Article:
Crashing back into our lives earlier this year with Someone Out There, the bold, bright and banging follow-up to her rather ethereal first album Unguarded, Rae Morris chatted to Girls That Gig about everything from being happy in love to developing a serious addiction to dancing, before becoming the soundtrack to everybody’s night out by closing Live at Leeds festival.
After hiding away in the studio for three years, Someone Out There was worlds away from what had been expected of Rae Morris when she resurfaced a few months ago; with a pretty upbeat tone, where were the nostalgic heartbreakers we’d become so used to hearing from this Blackpool singer-songwriter? “Well mostly I was just feeling happiness, which is a very bizarre thing to say because I think in music people just want to hear sad stories,” and she’s not wrong; unfortunately, happiness is no longer a feeling synonymous with pop music these days. Especially in a social media-fuelled society, there’s often a craving to listen to other people’s pain and hurt to validate your own sadness. But that doesn’t mean that there isn’t space for positive tunes: “I did have elements of my life that were quite lonely from being on the road a lot, but then whilst making the record I fell in love and found this pretty cool thing which is super cliché and quite embarrassing. I just felt like why the hell should I not be writing happy tunes.”
The person that Rae fell in love with also just happens to be the person whom she collaborated most with on this album. “Fryars ultimately played a massive part in the record; I wrote most of it with him and there was a lot of just being in his little studio in his south London flat, messing around with weird synth lines and high melodic phrases, which was very different to my little musings on the piano for the first record when I was 17 or 18”.
Her joy also exuberates far beyond the songs and seeps into the visual aesthetics of the album, and throughout Rae’s wardrobe. “Visuals do really mean a lot to me,” she states whilst sporting a yellow puffer jacket and matching fluorescent eyeshadow that is very reminiscent of the second album cover. “I was doing a lot of drawings and paintings during making the record when there was time in the studio where editing had to be done. I could see the colours that it needed to be. Each song felt like a bold colour to me and it was just about high energy and a lot of bright happy colours”. This high energy has also transferred into her performances, these days swapping the piano for the dancefloor. “I’ve completely become addicted to dancing. I realised I’ve been wasting a lot of my life not being brave enough to dance and having this weird hang-up about it, so now I like to encourage people to expel any of their hang-ups and just go a bit crazy”.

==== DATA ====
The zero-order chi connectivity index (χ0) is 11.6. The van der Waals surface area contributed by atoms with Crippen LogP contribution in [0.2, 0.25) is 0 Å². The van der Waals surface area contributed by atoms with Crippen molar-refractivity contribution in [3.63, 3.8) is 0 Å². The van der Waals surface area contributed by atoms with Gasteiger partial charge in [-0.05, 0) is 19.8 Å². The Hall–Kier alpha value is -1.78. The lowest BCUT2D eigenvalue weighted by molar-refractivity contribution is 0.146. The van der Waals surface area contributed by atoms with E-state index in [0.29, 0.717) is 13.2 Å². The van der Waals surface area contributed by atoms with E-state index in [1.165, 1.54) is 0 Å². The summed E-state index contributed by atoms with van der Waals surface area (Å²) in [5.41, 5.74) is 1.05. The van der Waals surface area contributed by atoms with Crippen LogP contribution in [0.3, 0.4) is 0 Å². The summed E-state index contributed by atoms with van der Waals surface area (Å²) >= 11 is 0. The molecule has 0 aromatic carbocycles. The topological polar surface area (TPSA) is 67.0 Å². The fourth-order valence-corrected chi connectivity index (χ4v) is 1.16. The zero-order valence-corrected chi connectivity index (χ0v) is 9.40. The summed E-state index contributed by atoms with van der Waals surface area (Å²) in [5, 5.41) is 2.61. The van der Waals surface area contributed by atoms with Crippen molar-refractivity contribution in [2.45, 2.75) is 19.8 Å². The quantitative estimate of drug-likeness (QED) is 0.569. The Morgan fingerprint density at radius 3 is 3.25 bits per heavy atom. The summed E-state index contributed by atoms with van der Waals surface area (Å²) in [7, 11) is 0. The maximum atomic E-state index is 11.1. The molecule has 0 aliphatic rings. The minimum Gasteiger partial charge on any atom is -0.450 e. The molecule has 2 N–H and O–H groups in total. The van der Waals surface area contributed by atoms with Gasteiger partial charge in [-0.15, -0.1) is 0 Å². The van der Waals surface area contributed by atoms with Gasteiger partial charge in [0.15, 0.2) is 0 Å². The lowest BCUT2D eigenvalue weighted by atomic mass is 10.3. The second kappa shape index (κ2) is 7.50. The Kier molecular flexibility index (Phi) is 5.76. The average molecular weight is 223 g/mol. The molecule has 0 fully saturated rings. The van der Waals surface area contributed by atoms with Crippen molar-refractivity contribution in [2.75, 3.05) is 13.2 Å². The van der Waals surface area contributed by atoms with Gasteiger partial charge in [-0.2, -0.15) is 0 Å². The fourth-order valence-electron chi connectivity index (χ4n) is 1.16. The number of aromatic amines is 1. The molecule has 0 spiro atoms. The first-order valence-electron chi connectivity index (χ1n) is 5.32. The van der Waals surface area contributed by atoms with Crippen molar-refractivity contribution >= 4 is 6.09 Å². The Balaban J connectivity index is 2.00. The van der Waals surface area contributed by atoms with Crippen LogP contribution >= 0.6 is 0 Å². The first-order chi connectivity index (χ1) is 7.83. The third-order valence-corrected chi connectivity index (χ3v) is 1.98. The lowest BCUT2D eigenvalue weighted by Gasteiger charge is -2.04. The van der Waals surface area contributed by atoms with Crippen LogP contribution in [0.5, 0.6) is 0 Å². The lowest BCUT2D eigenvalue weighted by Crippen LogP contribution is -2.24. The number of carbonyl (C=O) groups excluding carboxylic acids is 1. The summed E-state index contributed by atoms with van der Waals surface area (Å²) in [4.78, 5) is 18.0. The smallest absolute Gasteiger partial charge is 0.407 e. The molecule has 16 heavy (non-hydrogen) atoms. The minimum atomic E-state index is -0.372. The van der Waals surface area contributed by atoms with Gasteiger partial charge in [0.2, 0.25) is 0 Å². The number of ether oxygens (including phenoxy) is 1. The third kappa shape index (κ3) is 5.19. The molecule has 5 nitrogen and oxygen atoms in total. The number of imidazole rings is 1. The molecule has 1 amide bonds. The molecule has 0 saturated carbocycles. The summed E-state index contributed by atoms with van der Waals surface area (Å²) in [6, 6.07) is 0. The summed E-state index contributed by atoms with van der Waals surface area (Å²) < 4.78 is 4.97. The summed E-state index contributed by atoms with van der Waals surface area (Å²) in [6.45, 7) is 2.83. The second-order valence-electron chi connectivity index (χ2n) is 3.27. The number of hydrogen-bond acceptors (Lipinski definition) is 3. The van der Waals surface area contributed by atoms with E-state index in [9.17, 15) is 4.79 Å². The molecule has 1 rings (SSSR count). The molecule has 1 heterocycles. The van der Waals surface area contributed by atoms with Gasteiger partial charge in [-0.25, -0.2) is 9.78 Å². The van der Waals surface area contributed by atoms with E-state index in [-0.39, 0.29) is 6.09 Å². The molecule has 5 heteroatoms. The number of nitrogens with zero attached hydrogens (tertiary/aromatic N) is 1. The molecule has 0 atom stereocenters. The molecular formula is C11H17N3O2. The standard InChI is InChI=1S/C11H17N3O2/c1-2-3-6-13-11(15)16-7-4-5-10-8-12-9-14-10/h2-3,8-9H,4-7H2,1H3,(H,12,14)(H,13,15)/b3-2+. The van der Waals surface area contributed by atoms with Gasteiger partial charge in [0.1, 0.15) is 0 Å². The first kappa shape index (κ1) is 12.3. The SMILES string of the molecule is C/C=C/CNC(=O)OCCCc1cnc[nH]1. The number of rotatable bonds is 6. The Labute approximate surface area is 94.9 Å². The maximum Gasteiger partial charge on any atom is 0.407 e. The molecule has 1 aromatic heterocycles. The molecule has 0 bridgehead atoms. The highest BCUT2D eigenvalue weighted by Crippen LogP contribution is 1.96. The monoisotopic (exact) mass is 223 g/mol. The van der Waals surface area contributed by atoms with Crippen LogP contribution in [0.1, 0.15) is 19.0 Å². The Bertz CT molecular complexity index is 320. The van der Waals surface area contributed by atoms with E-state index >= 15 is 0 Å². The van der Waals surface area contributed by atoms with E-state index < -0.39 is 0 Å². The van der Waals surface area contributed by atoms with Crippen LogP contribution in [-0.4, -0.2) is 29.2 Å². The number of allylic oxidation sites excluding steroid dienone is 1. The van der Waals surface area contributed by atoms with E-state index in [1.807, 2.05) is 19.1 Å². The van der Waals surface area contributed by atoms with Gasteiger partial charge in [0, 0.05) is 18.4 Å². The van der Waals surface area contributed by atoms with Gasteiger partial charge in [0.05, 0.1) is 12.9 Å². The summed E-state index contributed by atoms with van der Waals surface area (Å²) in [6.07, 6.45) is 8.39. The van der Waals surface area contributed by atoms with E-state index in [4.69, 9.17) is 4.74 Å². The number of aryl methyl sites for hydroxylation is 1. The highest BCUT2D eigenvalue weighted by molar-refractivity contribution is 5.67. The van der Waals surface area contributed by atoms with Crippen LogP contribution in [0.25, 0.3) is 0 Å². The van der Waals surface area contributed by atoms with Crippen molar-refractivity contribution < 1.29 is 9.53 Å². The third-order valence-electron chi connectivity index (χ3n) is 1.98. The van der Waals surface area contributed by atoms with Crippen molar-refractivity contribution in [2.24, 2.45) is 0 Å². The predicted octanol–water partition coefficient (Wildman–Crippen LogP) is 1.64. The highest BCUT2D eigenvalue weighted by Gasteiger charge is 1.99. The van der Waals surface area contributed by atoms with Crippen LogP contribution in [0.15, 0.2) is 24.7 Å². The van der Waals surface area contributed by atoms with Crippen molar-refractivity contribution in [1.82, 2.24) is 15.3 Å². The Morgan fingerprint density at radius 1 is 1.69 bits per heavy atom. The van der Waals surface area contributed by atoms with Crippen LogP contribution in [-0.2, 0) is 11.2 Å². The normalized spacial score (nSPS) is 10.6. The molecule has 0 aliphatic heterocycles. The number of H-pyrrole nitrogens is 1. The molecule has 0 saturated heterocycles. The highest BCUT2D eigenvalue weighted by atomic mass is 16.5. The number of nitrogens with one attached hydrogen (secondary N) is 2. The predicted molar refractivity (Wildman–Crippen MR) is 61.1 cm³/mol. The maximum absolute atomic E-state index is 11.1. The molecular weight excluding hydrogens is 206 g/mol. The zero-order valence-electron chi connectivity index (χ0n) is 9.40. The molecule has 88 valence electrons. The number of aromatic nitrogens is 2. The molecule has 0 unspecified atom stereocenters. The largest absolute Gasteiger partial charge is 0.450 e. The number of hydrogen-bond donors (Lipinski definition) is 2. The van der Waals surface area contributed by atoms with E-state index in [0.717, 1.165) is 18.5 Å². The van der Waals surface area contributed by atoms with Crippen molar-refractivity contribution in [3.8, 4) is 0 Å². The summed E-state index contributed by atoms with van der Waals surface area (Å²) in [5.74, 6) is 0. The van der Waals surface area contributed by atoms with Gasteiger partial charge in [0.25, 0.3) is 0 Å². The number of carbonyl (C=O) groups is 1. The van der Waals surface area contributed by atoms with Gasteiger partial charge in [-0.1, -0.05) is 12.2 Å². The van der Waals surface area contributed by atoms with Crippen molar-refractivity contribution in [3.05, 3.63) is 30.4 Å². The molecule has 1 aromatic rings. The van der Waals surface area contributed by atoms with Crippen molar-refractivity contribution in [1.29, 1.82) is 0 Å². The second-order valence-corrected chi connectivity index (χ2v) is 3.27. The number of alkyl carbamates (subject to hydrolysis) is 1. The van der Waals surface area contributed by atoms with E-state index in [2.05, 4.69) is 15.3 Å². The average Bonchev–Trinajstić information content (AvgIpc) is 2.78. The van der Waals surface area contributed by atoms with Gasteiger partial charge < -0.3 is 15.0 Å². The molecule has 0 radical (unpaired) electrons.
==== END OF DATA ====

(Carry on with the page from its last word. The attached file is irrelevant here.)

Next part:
There’s also been a recent shift in the kind of live shows that Rae performs, as she’s currently travelling around the UK and Europe with tropical funk favourites Jungle: “After doing a lot of headlines recently, it’s really quite amazing and strange going back to doing supports, trying to get people to like what I’m doing now but I’m really enjoying it.” It might initially seem a strange pairing to those who haven’t heard Morris’ second album but that doesn’t faze her. “I think it kind of completely suits the kind of music that I’m making now, and it actually really makes sense as a support slot to be on”.
With Live at Leeds boasting a hugely male-dominated lineup, we also chatted about the current state of gender balance within the music industry. “I think that the front of pop music is definitely being represented but it’s the behind the scenes stuff that still has work to do in labels, festivals and crews,” and although it may seem like Rae is at the forefront of this representation, she’s certainly not alone. “I’ve always felt like I was around a lot of cool females and felt like everyone was always coming through but it feels exciting now”.
All in all, it’s safe to say Rae has managed to break through the mainstream with a winning combination of bright colours, happy love songs and dancing addictions that is so refreshing to see in contrast to the familiar murky grey of the corporate music industry.